Keith D. Revell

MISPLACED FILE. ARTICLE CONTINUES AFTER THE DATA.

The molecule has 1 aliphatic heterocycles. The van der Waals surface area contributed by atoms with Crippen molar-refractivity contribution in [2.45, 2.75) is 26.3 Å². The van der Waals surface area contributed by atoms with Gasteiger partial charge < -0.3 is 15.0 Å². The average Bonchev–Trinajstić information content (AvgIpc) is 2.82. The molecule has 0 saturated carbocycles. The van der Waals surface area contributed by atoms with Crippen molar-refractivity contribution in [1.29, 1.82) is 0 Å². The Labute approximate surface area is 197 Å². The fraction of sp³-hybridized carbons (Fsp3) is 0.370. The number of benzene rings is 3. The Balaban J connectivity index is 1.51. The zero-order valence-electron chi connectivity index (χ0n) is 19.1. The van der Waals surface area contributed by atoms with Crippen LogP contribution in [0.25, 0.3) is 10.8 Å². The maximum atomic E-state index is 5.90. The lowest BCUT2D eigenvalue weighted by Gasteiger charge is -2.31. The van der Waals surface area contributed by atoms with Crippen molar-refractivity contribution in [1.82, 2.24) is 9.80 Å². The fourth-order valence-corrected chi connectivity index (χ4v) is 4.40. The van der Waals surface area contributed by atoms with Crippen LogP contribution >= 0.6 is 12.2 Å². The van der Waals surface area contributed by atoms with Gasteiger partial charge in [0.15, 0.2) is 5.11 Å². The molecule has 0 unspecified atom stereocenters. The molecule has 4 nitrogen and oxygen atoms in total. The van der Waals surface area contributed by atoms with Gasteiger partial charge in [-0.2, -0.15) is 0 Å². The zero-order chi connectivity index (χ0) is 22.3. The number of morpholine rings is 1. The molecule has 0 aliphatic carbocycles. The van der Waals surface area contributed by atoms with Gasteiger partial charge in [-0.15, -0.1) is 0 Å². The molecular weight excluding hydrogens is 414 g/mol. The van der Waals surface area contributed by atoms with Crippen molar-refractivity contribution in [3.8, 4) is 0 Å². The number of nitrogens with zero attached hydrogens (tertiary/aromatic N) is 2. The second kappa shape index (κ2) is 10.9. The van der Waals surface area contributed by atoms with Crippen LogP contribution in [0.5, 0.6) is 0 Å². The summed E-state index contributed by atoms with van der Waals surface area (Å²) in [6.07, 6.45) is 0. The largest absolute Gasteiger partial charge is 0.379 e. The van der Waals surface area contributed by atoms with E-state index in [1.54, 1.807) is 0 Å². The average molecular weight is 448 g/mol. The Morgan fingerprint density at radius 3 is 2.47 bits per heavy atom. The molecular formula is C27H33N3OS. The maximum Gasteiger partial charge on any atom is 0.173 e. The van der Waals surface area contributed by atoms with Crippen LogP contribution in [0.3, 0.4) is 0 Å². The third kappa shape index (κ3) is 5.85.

On December 23, 1948, Copa City, the world's greatest nightclub, opened on Miami Beach. Nothing like it had ever been seen before. No gaudy neon sign announced its presence, quite unlike the other clubs that crowded the area. Instead, the building itself was an icon: a dramatic, sweeping, curved structure, conceived by the renowned industrial and set designer, Norman Bel Geddes, at the behest of Copa City's young impresario, Murray Weinger, a transplanted New Yorker who had cut his teeth managing nightclubs on Coney Island. Weinger intended Copa City as more than a stage for big-name entertainers and spectacular floor shows, the typical fare of the top-end nightclubs that clustered along Dade Boulevard, just across the Venetian causeway from Miami, and Twenty-Third Street (called "Swing Street" by cafe operators) on the ocean side of the island. Copa City would surpass its many rivals by offering customers (most of them, seasonal tourists who flocked to Miami Beach between December and April because of its nationally famous nightlife) a unique performance space combining shopping, dining, music, radio broadcasts, cabaret acts, and legitimate theater performances in a building without interior columns where the ceiling seemed to float above the audience. In spite of a star-studded debut that received national attention, Weinger's dream was short-lived, for Copa City went bankrupt only a few months into 1949. After control of the club slipped from his hands, Weinger would spend the rest of his life (a brief eight years) trying to reclaim it, fighting a losing battle against the competitive changes that would soon make Miami Beach nightclubs a thing of the past.